Estimated Rental Rates in the Phoenix Real Estate Market

One question that comes up quite often, especially with the Canadian dollar hovering near parity (though not quite there) is how much properties might rent for in different areas of the Valley.

There are many, many variables to the question as rents can vary from one neighborhood to the next within a city much less from city to city and a four-bedroom property will collect more than a three-bedroom.

Having said that, if you try and even things out by looking at what I would say is a basic rental – 3 bedrooms, 1.75 or 2 baths, around 1,450 to 1,600 square feet, you should be able to get a sense of rents in different areas.

Major disclaimer – the data listed below is from the Arizona Regional MLS and is deemed reliable but not guaranteed. The rents below were the rents for these particular homes and do not guarantee, imply or otherwise promise that similar rent rates can be generated from a different property in the same city, neighborhood or block.

Also, I’ll mention in advance for the house in Scottsdale, there were several upgrades – maple cabinets, granite counters, etc. which you don’t normally find in basic rentals elsewhere.





Arizona City W. Mazatlan $650
Avondale W. Sheridan $800
Buckeye W. Centre $795
Chandler W. El Alba Way $895
El Mirage W. Scotts Dr. $845
Florence N. Shelton Way $650
Gilbert E. Waterman St. $975
Glendale W. Pasadena $850
Glendale (Arrowhead) N. 77th Drive $995
Goodyear W. Moreland $850
Laveen S. 44th Ave. $900
Maricopa W. Michaels Dr. $750
Mesa W. Peralta $850
Peoria W. Vogel $950
Peoria (Fletcher Hgts) W. Via Montoya $1,195
Phoenix W. Oregon $850
N. Phoenix W. Running Deer $1,100
Queen Creek E. Omega $750
San Tan Valley W. Desert Seasons $850
S. Scottsdale E Wilshire $1,050
N. Scottsdale E. Taro Way $1,700
Surprise N. Larkspur $775
Tempe W. Sesame Street $895
Tolleson W. Sonora Street $895

The corresponding question is what would it cost to buy a place in one of these areas, and that will come next.

One last thought … if you’re Canadian it’s a must, but even locally it’s usually worth getting a property manager, so you’ll need to figure in a cost there. And if you’re Canadian, there also are taxes to be paid on the rental income.

Just some things to remember.

Jonathan Dalton

Jonathan Dalton is a 40-plus-year resident of the Valley and has been helping folks buy and sell homes since 2004. He can be reached at 602-502-9693 or info at


  • BawldGuy 8 years ago

    The million dollar question is — Can E. Taro Way be bought for around $170K?

    Seems the Canadian investor can do fairly well here.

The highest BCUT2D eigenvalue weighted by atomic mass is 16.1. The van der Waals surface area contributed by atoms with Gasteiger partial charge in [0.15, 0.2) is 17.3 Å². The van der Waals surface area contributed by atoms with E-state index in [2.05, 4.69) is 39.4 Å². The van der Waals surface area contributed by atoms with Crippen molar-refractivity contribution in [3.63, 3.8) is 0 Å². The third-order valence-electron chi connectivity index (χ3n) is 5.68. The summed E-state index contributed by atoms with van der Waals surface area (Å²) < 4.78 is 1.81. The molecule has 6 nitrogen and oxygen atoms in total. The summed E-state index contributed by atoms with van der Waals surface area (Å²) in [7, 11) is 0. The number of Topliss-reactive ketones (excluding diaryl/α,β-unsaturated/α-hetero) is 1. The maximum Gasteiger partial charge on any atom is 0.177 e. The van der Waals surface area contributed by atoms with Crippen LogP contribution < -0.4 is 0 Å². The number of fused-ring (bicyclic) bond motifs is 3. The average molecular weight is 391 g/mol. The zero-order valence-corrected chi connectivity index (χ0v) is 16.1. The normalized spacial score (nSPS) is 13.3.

• Jonathan Dalton 8 years ago

    And the million dollar answer is – not even close. 🙂

    A home similar to that in North Scottsdale in that subdivision will run just north of $300K. There’s a short sale in there at $315K and an upgraded home with a pool for $342K.

  • Jerry 8 years ago

    I am presuming your rental rate is just your gut feeling. True? I’d say, from some personal experience, that Larkspur will rent for more than $775. I’d be surprised (no pun intended) if it wouldn’t rent for $900.

    And your second last paragraph warning Canadians not to forget PM fees and taxes, while good that you offer that warning, seems to imply that Americans don’t need to pay taxes on rental incomes (income as in funds in excess of expenses). I suspect they do too pay taxes. 🙂


  • Jonathan Dalton 8 years ago

    Hey, Jerry … true, we do get to pay taxes but it’s not usually as much of a surprise as what I run into as folks are determining what they’re going to clear.

    On the rental rates, the numbers are from the MLS … in the interest of conservatism, I chose the lowest rental rate that was listed for an area for a closed rental this month. So, it’s possible it could rent for more but I didn’t want to set that expectation just in case.

    Thanks, as always, for keeping me on my toes!

  • Michael Denis 8 years ago

    As a Canadian owning a house in Goodyear I have learned alot about renting out a house in the USA. A couple things to remember. If you do not live in it and are renting it out you cannot act as your own property manager. Unless you have a Work Visa you cannot interview potential renters or do any repairs to the property yourself. Do so and get caught you could be barred from entering the USA. Also you will need to file US Federal and State taxes along with Canadian taxes. To do that you need to acquire an Individual Taxpayer Identification Number (ITIN) prior to filing any taxes. I paid an accountant in Calgary that specializes in non-resident alien, yes we are considered alien, taxes to acquire my ITIN and do my first years taxes which was fairly costly. I now do them myself without much of an issue, I hope.

  • Jonathan Dalton 8 years ago

    Thanks for that, Michael … in getting the ITIN, does that end up saving you from the larger withholding we’d talked about?

    P.S. – Got your e-mail the other day as well, just hadn’t had a chance to respond yet.

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